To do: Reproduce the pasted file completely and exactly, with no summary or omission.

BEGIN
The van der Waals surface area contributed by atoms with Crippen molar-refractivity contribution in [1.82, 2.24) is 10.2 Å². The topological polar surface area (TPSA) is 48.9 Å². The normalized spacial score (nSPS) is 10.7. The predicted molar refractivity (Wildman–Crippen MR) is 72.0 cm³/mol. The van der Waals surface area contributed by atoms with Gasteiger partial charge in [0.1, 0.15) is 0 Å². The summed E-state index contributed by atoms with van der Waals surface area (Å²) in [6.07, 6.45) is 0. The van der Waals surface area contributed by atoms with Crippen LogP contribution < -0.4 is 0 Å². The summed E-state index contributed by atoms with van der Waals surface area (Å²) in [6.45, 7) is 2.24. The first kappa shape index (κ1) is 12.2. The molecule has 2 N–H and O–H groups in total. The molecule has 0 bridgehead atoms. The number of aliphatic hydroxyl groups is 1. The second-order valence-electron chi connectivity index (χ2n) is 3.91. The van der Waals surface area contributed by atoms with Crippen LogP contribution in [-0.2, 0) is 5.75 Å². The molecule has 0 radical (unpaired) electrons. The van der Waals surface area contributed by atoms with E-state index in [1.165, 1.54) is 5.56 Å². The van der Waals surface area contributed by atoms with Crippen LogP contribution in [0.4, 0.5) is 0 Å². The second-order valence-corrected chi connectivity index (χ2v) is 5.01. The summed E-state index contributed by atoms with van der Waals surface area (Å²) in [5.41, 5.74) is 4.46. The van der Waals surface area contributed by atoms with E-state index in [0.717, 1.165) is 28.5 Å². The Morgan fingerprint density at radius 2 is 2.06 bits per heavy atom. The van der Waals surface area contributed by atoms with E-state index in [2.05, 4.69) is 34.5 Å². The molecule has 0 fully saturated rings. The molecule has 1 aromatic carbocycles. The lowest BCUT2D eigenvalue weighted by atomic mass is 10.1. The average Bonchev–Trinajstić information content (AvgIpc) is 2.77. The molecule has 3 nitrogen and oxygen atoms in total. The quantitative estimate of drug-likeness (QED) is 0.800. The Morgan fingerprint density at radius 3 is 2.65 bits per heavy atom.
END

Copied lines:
The van der Waals surface area contributed by atoms with Crippen molar-refractivity contribution in [1.82, 2.24) is 10.2 Å². The topological polar surface area (TPSA) is 48.9 Å². The normalized spacial score (nSPS) is 10.7. The predicted molar refractivity (Wildman–Crippen MR) is 72.0 cm³/mol. The van der Waals surface area contributed by atoms with Gasteiger partial charge in [0.1, 0.15) is 0 Å². The summed E-state index contributed by atoms with van der Waals surface area (Å²) in [6.07, 6.45) is 0. The van der Waals surface area contributed by atoms with Crippen LogP contribution < -0.4 is 0 Å². The summed E-state index contributed by atoms with van der Waals surface area (Å²) in [6.45, 7) is 2.24. The first kappa shape index (κ1) is 12.2. The molecule has 2 N–H and O–H groups in total. The molecule has 0 bridgehead atoms. The number of aliphatic hydroxyl groups is 1. The second-order valence-electron chi connectivity index (χ2n) is 3.91. The van der Waals surface area contributed by atoms with Crippen LogP contribution in [-0.2, 0) is 5.75 Å². The molecule has 0 radical (unpaired) electrons. The van der Waals surface area contributed by atoms with E-state index in [1.165, 1.54) is 5.56 Å². The van der Waals surface area contributed by atoms with Crippen LogP contribution in [0.4, 0.5) is 0 Å². The second-order valence-corrected chi connectivity index (χ2v) is 5.01. The summed E-state index contributed by atoms with van der Waals surface area (Å²) in [5.41, 5.74) is 4.46. The van der Waals surface area contributed by atoms with E-state index in [0.717, 1.165) is 28.5 Å². The Morgan fingerprint density at radius 2 is 2.06 bits per heavy atom. The van der Waals surface area contributed by atoms with E-state index in [2.05, 4.69) is 34.5 Å². The molecule has 0 fully saturated rings. The molecule has 1 aromatic carbocycles. The lowest BCUT2D eigenvalue weighted by atomic mass is 10.1. The average Bonchev–Trinajstić information content (AvgIpc) is 2.77. The molecule has 3 nitrogen and oxygen atoms in total. The quantitative estimate of drug-likeness (QED) is 0.800. The Morgan fingerprint density at radius 3 is 2.65 bits per heavy atom.